As a right-leaning political junkie, I watched last night’s State of the Union waiting for the President to say something that would bother me. An hour or so later, that moment had never arrived. I knew that last night’s speech would be different, both because of the buzz coming from the White House and also because I believe that most presidents have a firm grasp on the historical context they live in. This president may understand that better than most.
The speech was masterfully written. As others have already pointed out, it echoed FDR’s Four Freedoms speech from the 1941 State of the Union. President Obama chose to do this by asking four questions and then answering them in turn. We can certainly critique some of the achievements he highlighted, but what struck me was that in each case his answers contained words that I felt to be universally true. Keeping that in mind, I present below President Obama’s four questions and the Four Truths he answered with.
1. First, how do we give everyone a fair shot at opportunity and security in this new economy?
Anyone claiming that America’s economy is in decline is peddling fiction. What is true and the reason that a lot of Americans feel anxious is that the economy has been changing in profound ways, changes that started long before the Great Recession hit and haven’t let up. Today, technology doesn’t just replace jobs on the assembly line, but any job where work can be automated. Companies in a global economy can locate anywhere, and face tougher competition. As a result, workers have less leverage for a raise. Companies have less loyalty to their communities. And more and more wealth and income is concentrated at the very top.
2. Second, how do we make technology work for us, and not against us especially when it comes to solving urgent challenges like climate change?
But even if the planet wasn’t at stake; even if 2014 wasn’t the warmest year on record until 2015 turned out even hotter, why would we want to pass up the chance for American businesses to produce and sell the energy of the future?
3. Third, how do we keep America safe and lead the world without becoming its policeman?
I told you earlier all the talk of America’s economic decline is political hot air. Well, so is all the rhetoric you hear about our enemies getting stronger and America getting weaker. The United States of America is the most powerful nation on Earth. Period. It’s not even close. We spend more on our military than the next eight nations combined. Our troops are the finest fighting force in the history of the world…But as we focus on destroying ISIL, over-the-top claims that this is World War III just play into their hands. Masses of fighters on the back of pickup trucks and twisted souls plotting in apartments or garages pose an enormous danger to civilians and must be stopped. But they do not threaten our national existence.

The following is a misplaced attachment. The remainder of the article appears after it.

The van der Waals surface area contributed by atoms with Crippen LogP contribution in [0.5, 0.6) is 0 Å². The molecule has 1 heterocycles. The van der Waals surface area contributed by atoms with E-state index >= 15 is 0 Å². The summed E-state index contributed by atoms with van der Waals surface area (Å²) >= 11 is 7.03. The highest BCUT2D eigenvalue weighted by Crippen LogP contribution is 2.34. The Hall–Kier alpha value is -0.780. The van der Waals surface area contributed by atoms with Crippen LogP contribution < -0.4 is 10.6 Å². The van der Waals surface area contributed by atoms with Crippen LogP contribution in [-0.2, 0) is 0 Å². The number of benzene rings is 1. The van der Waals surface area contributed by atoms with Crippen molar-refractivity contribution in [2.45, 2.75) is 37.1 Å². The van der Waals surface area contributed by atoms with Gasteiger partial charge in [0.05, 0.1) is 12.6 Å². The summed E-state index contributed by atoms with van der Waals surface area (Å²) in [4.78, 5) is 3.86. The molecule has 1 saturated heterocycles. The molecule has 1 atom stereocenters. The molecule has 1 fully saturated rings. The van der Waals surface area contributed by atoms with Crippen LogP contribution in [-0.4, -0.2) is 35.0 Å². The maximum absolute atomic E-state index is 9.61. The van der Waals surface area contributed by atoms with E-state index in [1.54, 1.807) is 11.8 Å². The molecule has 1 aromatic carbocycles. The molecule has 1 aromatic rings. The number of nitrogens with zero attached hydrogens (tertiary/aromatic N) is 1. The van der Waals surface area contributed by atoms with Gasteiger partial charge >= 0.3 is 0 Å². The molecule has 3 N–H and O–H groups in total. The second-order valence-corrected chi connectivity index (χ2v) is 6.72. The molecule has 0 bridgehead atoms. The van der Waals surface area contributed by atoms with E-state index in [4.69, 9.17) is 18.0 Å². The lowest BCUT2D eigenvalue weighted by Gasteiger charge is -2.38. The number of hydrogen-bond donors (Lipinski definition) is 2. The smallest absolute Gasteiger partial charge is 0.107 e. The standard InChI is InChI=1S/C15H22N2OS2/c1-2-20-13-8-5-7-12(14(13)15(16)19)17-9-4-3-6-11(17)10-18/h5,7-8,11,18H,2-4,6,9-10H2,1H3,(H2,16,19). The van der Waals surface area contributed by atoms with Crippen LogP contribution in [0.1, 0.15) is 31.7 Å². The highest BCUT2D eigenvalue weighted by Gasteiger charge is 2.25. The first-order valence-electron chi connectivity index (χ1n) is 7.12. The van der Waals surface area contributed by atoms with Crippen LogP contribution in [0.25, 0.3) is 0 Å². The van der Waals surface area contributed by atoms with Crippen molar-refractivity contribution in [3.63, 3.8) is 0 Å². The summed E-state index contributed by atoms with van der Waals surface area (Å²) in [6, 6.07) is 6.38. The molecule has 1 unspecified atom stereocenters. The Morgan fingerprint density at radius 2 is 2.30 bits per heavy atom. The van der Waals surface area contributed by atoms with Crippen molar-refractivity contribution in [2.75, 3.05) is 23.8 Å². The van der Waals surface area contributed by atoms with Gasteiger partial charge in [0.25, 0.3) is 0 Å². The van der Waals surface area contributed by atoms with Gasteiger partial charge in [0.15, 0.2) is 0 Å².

4. And finally, how can we make our politics reflect what’s best in us, and not what’s worst?
A better politics doesn’t mean we have to agree on everything. This is a big country, with different regions and attitudes and interests. That’s one of our strengths, too. Our Founders distributed power between states and branches of government, and expected us to argue, just as they did, over the size and shape of government, over commerce and foreign relations, over the meaning of liberty and the imperatives of security…But democracy does require basic bonds of trust between its citizens. It doesn’t work if we think the people who disagree with us are all motivated by malice, or that our political opponents are unpatriotic. Democracy grinds to a halt without a willingness to compromise; or when even basic facts are contested, and we listen only to those who agree with us. Our public life withers when only the most extreme voices get attention. Most of all, democracy breaks down when the average person feels their voice doesn’t matter; that the system is rigged in favor of the rich or the powerful or some narrow interest.
What I was finally able to admit last tonight is that while I do not agree with the President on every issue and I am certainly far from being a liberal, I do like him and I do believe he is doing what he thinks is best for this country. His willingness to say many of the things we are all thinking is something I would like to see more of – not in the Donald Trump sense, which is meant to use “truth” as a cudgel, but as an adult, talking to other adults about important things.